Easy-to-use, clear, and comprehensive reporting functionality has evolved from a bonus to a must-have requirement for corporate legal teams evaluating legal technology. The pressure on legal operations to demonstrate improvements and return has led to reporting features being almost as important as the fundamental benefits of the software tool in use.
Using legal spend management software, out-of-the-box spend reports and user-friendly analytics wizards allow legal departments to monitor work in progress, measure actual spend, and forecast budgets accurately.
Organizations can analyze data across variables such as matter type, jurisdiction, or timekeeper seniority within a spend management tool. Legal operations use this data to decide improvements to ensure legal is contributing towards the business reaching its objectives. Such tactics borne from using data in this way include:
- Making better matter resourcing decisions
- Negotiating discounts
- Getting more value from firms
- Making the business case for hiring more internal staff
However, Legal Operations miss a trick when data analysis from a particular tool is used in isolation. This means that it is critical that Legal Operations look at reporting insights in combination with political, economic and regulatory information from the market sector. For example, legal spend budgets can become distorted during periods of significant regulatory change or through an uplift in litigation and/or regulatory investigations, creating outliers to regular activity. A clear view of how the underlying legal spend is trending for normal business-as-usual activities (based on matter types) will help the decision-makers support any budget changes. For example, when the European data protection regulation GDPR came in, many companies would have seen an increase in their legal spend as they sought advice to implement the new rules, thereby increasing their legal budgets.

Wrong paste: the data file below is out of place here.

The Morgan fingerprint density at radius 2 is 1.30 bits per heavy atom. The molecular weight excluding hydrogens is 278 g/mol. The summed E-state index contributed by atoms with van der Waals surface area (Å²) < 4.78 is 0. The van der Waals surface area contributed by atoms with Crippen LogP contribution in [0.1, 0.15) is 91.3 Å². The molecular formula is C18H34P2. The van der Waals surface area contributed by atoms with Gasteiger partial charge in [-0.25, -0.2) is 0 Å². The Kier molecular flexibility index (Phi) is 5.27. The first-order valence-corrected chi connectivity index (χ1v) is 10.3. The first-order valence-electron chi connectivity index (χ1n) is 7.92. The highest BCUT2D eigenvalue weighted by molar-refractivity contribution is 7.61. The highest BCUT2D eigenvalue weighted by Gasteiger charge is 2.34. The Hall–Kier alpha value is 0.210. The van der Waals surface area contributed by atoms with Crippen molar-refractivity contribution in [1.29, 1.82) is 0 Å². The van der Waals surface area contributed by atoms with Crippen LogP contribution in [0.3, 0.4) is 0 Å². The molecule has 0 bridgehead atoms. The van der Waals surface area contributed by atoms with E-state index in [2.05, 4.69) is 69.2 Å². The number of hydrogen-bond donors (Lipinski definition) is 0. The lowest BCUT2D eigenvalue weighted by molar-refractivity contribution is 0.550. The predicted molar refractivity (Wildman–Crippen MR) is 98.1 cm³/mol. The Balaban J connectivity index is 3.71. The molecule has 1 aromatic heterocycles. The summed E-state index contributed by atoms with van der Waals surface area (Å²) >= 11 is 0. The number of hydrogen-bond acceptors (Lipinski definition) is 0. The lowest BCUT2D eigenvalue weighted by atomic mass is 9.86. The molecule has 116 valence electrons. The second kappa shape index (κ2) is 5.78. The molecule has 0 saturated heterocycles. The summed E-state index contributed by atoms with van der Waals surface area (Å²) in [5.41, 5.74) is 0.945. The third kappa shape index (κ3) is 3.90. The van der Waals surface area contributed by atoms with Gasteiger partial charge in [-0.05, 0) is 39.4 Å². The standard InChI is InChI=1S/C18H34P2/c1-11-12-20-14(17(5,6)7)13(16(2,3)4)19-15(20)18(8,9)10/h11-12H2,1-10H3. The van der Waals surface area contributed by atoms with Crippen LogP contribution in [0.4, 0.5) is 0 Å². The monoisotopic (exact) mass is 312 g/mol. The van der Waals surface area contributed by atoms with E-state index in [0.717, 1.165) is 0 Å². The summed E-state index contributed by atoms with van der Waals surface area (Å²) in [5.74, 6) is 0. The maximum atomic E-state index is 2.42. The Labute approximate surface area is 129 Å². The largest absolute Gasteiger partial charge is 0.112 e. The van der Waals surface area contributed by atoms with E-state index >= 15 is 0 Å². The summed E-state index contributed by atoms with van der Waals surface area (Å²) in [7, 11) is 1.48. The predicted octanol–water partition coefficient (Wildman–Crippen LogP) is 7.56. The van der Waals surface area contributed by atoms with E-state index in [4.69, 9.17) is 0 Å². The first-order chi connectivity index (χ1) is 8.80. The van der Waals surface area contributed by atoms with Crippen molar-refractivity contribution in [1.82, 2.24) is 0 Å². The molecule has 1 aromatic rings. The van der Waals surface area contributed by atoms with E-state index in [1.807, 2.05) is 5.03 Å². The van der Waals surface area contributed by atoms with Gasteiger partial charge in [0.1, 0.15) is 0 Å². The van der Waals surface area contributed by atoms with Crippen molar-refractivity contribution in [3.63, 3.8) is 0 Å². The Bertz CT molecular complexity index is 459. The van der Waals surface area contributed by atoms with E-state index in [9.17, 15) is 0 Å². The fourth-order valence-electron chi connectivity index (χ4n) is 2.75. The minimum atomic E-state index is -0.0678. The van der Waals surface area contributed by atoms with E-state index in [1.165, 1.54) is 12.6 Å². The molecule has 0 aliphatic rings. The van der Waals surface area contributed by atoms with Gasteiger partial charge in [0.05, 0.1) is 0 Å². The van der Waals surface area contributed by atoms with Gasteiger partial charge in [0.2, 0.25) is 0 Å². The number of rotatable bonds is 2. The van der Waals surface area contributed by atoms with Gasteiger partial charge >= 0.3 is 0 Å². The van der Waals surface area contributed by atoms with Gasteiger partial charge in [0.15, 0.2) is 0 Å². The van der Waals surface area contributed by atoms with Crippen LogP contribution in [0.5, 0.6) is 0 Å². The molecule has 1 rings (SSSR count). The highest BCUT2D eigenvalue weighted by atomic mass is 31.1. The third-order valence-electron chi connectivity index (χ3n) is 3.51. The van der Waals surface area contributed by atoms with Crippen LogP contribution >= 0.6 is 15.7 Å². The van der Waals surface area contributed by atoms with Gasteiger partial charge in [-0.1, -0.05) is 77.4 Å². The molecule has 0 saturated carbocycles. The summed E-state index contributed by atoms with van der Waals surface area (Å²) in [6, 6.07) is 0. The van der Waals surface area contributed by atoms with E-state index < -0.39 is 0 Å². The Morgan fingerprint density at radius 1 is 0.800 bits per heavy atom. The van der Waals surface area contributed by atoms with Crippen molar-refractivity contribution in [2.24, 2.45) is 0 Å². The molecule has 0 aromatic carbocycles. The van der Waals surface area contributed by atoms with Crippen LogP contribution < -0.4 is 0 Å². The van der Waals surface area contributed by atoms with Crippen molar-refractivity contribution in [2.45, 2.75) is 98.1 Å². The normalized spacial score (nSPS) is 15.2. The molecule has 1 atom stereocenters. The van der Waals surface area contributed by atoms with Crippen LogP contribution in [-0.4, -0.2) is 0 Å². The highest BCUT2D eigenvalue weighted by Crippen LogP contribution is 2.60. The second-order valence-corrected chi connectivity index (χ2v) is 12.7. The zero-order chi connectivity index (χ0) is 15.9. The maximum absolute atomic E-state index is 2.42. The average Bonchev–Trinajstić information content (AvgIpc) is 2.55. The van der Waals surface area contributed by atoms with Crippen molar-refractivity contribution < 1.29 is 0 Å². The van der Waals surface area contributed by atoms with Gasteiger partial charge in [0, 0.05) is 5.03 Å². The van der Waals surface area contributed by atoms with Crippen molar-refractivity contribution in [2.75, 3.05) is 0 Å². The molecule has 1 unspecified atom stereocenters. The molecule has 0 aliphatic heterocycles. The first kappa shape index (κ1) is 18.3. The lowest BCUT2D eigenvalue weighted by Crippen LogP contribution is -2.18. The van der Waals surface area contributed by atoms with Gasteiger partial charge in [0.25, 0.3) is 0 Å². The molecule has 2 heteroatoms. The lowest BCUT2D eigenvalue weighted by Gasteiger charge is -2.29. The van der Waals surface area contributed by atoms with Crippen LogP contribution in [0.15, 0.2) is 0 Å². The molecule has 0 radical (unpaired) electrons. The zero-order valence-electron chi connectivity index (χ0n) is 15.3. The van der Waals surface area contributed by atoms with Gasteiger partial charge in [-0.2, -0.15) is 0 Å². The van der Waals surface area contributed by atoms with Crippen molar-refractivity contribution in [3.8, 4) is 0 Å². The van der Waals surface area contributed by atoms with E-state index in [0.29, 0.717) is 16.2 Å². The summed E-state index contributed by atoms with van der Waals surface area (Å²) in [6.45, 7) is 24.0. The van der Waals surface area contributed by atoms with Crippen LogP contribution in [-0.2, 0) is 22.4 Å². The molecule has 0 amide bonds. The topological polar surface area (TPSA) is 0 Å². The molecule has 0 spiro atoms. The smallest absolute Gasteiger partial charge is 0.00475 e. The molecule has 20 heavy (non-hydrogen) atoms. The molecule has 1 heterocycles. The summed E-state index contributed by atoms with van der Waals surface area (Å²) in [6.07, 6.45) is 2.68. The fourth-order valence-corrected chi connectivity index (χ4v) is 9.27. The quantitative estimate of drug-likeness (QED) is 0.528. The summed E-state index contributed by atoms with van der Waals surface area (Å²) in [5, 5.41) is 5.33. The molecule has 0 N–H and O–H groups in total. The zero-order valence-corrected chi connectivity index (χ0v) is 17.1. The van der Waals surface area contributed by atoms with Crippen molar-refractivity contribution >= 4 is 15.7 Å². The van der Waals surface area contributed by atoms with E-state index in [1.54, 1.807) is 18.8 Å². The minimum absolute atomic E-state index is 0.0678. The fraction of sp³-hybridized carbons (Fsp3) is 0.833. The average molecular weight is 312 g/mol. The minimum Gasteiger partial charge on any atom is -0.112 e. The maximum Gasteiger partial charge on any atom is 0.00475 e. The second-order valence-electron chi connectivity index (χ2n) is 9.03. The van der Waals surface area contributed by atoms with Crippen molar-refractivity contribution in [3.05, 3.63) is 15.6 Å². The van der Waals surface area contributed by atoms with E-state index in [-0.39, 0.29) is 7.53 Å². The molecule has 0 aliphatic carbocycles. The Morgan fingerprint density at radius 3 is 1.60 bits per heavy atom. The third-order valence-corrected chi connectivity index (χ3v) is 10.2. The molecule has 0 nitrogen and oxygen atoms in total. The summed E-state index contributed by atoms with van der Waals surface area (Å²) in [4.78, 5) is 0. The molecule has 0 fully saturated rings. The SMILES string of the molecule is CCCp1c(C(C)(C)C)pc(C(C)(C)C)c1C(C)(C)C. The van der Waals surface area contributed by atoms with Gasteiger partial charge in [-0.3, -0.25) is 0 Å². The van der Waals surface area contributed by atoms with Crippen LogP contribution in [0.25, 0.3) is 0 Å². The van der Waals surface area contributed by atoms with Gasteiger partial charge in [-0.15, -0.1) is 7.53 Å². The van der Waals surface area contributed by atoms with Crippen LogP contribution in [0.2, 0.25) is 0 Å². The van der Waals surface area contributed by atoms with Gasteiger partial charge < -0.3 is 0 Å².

Combining Legal Data for Better Risk Management
Where the in-house legal function is working closely and in partnership with the business units across the company, the range of information and data it holds will often put it in a unique position within the organization by having a holistic view of what is going on across the company. This data supports an awareness of what the business is doing and forms part of the historic corporate knowledge built over the years, such as previous contracts, decisions, and outcomes. Historically, this information was not in a structured electronic format, which meant any form of data and trend analysis or knowledge management was very manual and time-consuming.
With the increase in legal matter management, legal spend management solutions, and better document search and retrieval, there is a growing need and clamor for data processing, analysis, and knowledge management. Capturing basic contract terms and/or details of legal opinions in a matter management system provides a very simple knowledge management tool and a rich source of data. Other tools that will help provide data are solutions to create standard contracts, access to benchmark reports, and internal resources (finance reports, etc.).
The legal operations teams seeing the most value combine data from various technology tools to take their strategic input to the next level. One such area, which is of massive importance to the entire business, is the management and mitigation of risk.